The vocalese tradition of setting lyrics to recorded Jazz improvisations is probably best known through Jon Hendricks’ masterworks during the halcyon years of Lambert, Hendricks, and Ross - but the idea precedes the 1950s and is actually older than Jazz.
Setting lyrics to known, but wordless, notes was first - and most simply - demonstrated by the setting of text to music that was originally only instrumental.
Those aware of the January 10, 1929 Bee Palmer recording of “Singin’ The Blues”, where she sings text to Bix Beiderbecke’s then-two-year-old solo, make the argument that the vocalese tradition starts there.
I doubt that Bee Palmer is the innovator, although her recording of “Singin’ The Blues”- using a wing of the Paul Whiteman Orchestra that included Frank Trumbauer and perhaps Bix himself, a lost session for over 60 years - is the first illustration of setting fixed lyrics to a Jazz improvisation that I am aware of.
It may be that the root of inspiration for the vocalese concept comes from the instrumental solos of Bix Beiderbecke and Frank Trumbauer. Superseding, as an illustration, the Palmer record is the 1934 recording by the legendary Marion Harris, in her last record date, singing text to both Bix & Tram solos from their (actually, Tram’s) famous February 4, 1927 recording of “Singin’ The Blues”.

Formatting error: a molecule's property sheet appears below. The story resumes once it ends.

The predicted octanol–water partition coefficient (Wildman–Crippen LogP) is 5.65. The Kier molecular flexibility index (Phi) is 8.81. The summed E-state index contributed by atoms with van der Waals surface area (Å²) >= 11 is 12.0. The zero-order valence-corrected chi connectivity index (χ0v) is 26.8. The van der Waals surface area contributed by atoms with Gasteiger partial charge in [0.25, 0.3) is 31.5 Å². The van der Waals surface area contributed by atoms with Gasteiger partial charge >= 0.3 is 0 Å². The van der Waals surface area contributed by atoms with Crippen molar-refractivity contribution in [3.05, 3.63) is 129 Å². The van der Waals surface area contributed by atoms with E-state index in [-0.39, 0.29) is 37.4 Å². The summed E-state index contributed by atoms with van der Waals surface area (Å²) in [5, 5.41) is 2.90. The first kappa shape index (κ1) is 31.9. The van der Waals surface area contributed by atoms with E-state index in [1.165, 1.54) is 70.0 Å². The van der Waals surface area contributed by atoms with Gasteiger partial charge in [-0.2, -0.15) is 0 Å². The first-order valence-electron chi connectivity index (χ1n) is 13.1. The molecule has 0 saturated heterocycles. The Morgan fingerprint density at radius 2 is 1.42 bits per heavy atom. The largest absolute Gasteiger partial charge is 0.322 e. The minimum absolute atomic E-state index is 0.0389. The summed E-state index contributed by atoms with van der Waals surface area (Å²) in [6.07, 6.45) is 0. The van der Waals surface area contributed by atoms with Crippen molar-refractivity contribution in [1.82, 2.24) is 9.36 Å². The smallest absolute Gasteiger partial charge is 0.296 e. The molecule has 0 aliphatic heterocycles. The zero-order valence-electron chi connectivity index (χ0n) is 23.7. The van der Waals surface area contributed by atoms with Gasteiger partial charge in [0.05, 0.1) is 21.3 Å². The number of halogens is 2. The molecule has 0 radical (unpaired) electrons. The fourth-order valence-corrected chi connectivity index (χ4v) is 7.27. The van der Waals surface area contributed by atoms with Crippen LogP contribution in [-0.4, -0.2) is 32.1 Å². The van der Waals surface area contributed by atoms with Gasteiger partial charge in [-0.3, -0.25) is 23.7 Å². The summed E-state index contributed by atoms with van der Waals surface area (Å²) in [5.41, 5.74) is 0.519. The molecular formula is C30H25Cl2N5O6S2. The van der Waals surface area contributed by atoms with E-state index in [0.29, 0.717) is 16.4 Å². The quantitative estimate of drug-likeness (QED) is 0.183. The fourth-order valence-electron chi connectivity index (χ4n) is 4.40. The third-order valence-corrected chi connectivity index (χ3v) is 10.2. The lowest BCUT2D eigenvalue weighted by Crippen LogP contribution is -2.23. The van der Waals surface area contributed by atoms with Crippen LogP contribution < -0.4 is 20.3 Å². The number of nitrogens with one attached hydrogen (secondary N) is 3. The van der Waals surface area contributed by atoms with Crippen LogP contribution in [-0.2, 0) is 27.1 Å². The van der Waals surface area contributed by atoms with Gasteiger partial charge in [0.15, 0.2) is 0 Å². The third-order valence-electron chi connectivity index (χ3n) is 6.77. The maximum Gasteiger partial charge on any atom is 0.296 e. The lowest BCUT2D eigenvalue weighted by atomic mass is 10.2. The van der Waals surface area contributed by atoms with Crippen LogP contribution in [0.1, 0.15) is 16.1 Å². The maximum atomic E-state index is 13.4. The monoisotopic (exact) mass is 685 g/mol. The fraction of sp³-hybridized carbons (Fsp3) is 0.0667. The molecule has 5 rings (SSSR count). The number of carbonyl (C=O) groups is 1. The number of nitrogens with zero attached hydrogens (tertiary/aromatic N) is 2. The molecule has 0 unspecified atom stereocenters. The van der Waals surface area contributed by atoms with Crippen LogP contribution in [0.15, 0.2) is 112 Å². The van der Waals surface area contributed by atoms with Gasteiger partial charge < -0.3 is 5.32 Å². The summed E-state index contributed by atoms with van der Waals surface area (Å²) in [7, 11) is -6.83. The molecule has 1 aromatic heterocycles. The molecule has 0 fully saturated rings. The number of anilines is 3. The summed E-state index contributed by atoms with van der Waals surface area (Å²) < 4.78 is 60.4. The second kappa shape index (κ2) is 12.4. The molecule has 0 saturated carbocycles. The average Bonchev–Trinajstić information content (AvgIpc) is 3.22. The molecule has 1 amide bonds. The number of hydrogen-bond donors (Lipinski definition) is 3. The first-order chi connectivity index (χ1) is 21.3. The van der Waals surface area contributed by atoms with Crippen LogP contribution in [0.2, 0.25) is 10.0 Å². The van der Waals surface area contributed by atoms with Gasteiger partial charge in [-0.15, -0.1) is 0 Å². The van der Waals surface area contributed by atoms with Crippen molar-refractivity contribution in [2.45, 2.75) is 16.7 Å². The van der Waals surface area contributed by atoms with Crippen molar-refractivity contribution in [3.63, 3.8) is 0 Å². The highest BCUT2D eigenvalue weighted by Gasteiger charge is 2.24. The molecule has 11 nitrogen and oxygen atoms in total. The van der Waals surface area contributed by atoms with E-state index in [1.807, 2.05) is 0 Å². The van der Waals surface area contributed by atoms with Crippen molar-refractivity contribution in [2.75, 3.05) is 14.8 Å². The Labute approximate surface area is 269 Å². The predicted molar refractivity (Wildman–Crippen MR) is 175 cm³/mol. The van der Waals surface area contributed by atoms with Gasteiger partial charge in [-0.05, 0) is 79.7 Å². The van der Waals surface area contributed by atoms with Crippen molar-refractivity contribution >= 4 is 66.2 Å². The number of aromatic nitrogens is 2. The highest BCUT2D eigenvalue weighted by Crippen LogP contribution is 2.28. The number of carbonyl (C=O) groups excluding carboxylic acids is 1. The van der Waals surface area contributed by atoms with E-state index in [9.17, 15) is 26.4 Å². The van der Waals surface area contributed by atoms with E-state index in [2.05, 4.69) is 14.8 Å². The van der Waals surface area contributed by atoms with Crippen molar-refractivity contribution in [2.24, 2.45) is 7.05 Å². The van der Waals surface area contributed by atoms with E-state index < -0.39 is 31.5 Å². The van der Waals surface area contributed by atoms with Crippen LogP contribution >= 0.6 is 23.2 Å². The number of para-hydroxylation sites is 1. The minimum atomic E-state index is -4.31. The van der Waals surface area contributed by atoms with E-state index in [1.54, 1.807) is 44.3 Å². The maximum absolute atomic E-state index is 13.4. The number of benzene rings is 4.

Almost always overlooked is the group - part skiffle, part Jazz, part vaudeville, part early R&B and/or early Doo Wop - The Cats And Fiddle, who, on their very first record, “Gang Busters”, in 1939, vocalized - wordlessly, but in harmony - an 8 bar Benny Carter solo from the October 10, 1933 Chocolate Dandies recording of the tune “I Never Knew”. [Truly an amazing double obscurity.] But their effort – without words and a storyline – is part of another branch of the vocalese tree.
The breakthrough of textual vocalese, of course, was King Pleasure’s 1952 BIG HIT, “Moody’s Mood For Love”, that utilized Eddie Jefferson’s lyrics to a 1949 James Moody recording of “I’m In The Mood For Love”, on which Moody played alto sax.
Previous to that, though, were unrecorded efforts by Duke’s singer, Joya Sherrill, and - especially - the young and still-unknown Jon Hendricks.
Eddie Jefferson, who was born on August 3, 1918, felt that he was the originator of the style, basing his claim on his having set lyrics to a Lester Young solo on Count Basie’s “Taxi War Dance”, as well as to 4-bar bits by Buddy Tate (improvisations that Jefferson, until his death on May 9, 1979, always misidentified as played by Herschel Evans, who, himself, was deceased by March 19, 1939 when Basie cut “Taxi War Dance”). When Eddie wrote his lyrics to the tenor improvisations of the 1939 “Taxi War Dance’, however, is not known. It would have to be, however, well after the Palmer and Harris recordings.